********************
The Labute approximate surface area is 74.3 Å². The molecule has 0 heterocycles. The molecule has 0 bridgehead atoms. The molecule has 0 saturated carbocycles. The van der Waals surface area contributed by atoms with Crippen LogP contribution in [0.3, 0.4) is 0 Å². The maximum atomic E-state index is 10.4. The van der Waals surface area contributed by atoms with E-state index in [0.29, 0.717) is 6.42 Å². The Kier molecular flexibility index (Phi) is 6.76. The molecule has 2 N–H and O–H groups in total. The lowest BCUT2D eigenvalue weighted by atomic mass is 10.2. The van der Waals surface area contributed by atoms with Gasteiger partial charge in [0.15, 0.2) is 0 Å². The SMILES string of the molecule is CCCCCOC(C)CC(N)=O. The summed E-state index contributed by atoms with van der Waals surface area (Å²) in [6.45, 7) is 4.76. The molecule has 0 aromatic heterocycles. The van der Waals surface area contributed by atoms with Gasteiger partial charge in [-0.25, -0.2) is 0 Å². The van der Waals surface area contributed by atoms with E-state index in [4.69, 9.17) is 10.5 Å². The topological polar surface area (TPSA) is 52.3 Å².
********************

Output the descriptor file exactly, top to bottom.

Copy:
The Labute approximate surface area is 74.3 Å². The molecule has 0 heterocycles. The molecule has 0 bridgehead atoms. The molecule has 0 saturated carbocycles. The van der Waals surface area contributed by atoms with Crippen LogP contribution in [0.3, 0.4) is 0 Å². The maximum atomic E-state index is 10.4. The van der Waals surface area contributed by atoms with E-state index in [0.29, 0.717) is 6.42 Å². The Kier molecular flexibility index (Phi) is 6.76. The molecule has 2 N–H and O–H groups in total. The lowest BCUT2D eigenvalue weighted by atomic mass is 10.2. The van der Waals surface area contributed by atoms with Gasteiger partial charge in [0.15, 0.2) is 0 Å². The SMILES string of the molecule is CCCCCOC(C)CC(N)=O. The summed E-state index contributed by atoms with van der Waals surface area (Å²) in [6.45, 7) is 4.76. The molecule has 0 aromatic heterocycles. The van der Waals surface area contributed by atoms with Gasteiger partial charge in [-0.25, -0.2) is 0 Å². The van der Waals surface area contributed by atoms with E-state index in [4.69, 9.17) is 10.5 Å². The topological polar surface area (TPSA) is 52.3 Å².